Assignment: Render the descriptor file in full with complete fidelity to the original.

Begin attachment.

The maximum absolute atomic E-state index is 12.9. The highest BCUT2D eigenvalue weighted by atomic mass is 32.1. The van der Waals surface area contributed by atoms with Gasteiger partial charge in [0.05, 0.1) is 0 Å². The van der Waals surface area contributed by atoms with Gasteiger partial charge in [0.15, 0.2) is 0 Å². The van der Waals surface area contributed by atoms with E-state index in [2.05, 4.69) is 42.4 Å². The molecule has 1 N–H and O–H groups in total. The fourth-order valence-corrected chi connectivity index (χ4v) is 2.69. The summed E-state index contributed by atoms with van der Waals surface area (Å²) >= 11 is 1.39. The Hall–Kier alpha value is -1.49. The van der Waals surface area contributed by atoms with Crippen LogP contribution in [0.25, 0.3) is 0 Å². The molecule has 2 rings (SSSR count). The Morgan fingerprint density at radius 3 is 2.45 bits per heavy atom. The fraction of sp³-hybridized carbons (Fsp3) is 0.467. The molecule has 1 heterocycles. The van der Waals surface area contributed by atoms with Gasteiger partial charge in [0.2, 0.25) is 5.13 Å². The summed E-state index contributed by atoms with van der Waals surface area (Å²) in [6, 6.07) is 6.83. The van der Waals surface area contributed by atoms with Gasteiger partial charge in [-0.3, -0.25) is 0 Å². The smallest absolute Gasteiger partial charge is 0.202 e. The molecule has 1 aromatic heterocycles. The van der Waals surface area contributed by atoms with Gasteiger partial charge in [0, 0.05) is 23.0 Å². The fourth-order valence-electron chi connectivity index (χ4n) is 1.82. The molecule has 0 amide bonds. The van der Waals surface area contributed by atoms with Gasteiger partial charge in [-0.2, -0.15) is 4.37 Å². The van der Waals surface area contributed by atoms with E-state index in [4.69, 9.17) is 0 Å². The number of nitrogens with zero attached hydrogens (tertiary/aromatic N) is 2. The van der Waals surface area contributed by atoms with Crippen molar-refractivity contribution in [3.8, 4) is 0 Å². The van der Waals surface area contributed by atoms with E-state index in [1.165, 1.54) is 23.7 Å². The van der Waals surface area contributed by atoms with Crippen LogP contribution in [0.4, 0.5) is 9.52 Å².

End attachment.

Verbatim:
The maximum absolute atomic E-state index is 12.9. The highest BCUT2D eigenvalue weighted by atomic mass is 32.1. The van der Waals surface area contributed by atoms with Gasteiger partial charge in [0.05, 0.1) is 0 Å². The van der Waals surface area contributed by atoms with Gasteiger partial charge in [0.15, 0.2) is 0 Å². The van der Waals surface area contributed by atoms with E-state index in [2.05, 4.69) is 42.4 Å². The molecule has 1 N–H and O–H groups in total. The fourth-order valence-corrected chi connectivity index (χ4v) is 2.69. The summed E-state index contributed by atoms with van der Waals surface area (Å²) >= 11 is 1.39. The Hall–Kier alpha value is -1.49. The van der Waals surface area contributed by atoms with Crippen LogP contribution in [0.25, 0.3) is 0 Å². The molecule has 2 rings (SSSR count). The Morgan fingerprint density at radius 3 is 2.45 bits per heavy atom. The fraction of sp³-hybridized carbons (Fsp3) is 0.467. The molecule has 1 heterocycles. The van der Waals surface area contributed by atoms with Gasteiger partial charge in [0.2, 0.25) is 5.13 Å². The summed E-state index contributed by atoms with van der Waals surface area (Å²) in [6, 6.07) is 6.83. The van der Waals surface area contributed by atoms with Gasteiger partial charge in [-0.3, -0.25) is 0 Å². The smallest absolute Gasteiger partial charge is 0.202 e. The molecule has 1 aromatic heterocycles. The van der Waals surface area contributed by atoms with Gasteiger partial charge in [0, 0.05) is 23.0 Å². The fourth-order valence-electron chi connectivity index (χ4n) is 1.82. The molecule has 0 amide bonds. The van der Waals surface area contributed by atoms with Gasteiger partial charge in [-0.2, -0.15) is 4.37 Å². The van der Waals surface area contributed by atoms with E-state index in [4.69, 9.17) is 0 Å². The number of nitrogens with zero attached hydrogens (tertiary/aromatic N) is 2. The van der Waals surface area contributed by atoms with Crippen molar-refractivity contribution in [3.8, 4) is 0 Å². The van der Waals surface area contributed by atoms with E-state index in [1.165, 1.54) is 23.7 Å². The van der Waals surface area contributed by atoms with Crippen LogP contribution in [0.4, 0.5) is 9.52 Å².